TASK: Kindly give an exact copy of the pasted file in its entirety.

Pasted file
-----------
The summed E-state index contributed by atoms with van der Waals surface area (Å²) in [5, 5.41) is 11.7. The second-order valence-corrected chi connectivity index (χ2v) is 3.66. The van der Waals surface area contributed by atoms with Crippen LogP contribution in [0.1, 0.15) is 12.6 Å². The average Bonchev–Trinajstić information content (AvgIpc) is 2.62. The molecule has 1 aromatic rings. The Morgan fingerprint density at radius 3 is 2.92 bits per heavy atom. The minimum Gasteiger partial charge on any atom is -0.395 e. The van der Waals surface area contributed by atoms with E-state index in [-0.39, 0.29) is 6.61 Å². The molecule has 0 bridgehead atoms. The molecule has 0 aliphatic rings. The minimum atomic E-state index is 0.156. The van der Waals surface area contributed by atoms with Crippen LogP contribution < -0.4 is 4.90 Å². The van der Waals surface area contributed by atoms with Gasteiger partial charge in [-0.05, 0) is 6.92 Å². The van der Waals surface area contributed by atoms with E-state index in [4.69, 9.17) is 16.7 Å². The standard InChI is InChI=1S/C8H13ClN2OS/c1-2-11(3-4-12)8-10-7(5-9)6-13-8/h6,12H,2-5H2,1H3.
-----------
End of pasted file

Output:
The summed E-state index contributed by atoms with van der Waals surface area (Å²) in [5, 5.41) is 11.7. The second-order valence-corrected chi connectivity index (χ2v) is 3.66. The van der Waals surface area contributed by atoms with Crippen LogP contribution in [0.1, 0.15) is 12.6 Å². The average Bonchev–Trinajstić information content (AvgIpc) is 2.62. The molecule has 1 aromatic rings. The Morgan fingerprint density at radius 3 is 2.92 bits per heavy atom. The minimum Gasteiger partial charge on any atom is -0.395 e. The van der Waals surface area contributed by atoms with E-state index in [-0.39, 0.29) is 6.61 Å². The molecule has 0 bridgehead atoms. The molecule has 0 aliphatic rings. The minimum atomic E-state index is 0.156. The van der Waals surface area contributed by atoms with Crippen LogP contribution < -0.4 is 4.90 Å². The van der Waals surface area contributed by atoms with Gasteiger partial charge in [-0.05, 0) is 6.92 Å². The van der Waals surface area contributed by atoms with E-state index in [4.69, 9.17) is 16.7 Å². The standard InChI is InChI=1S/C8H13ClN2OS/c1-2-11(3-4-12)8-10-7(5-9)6-13-8/h6,12H,2-5H2,1H3.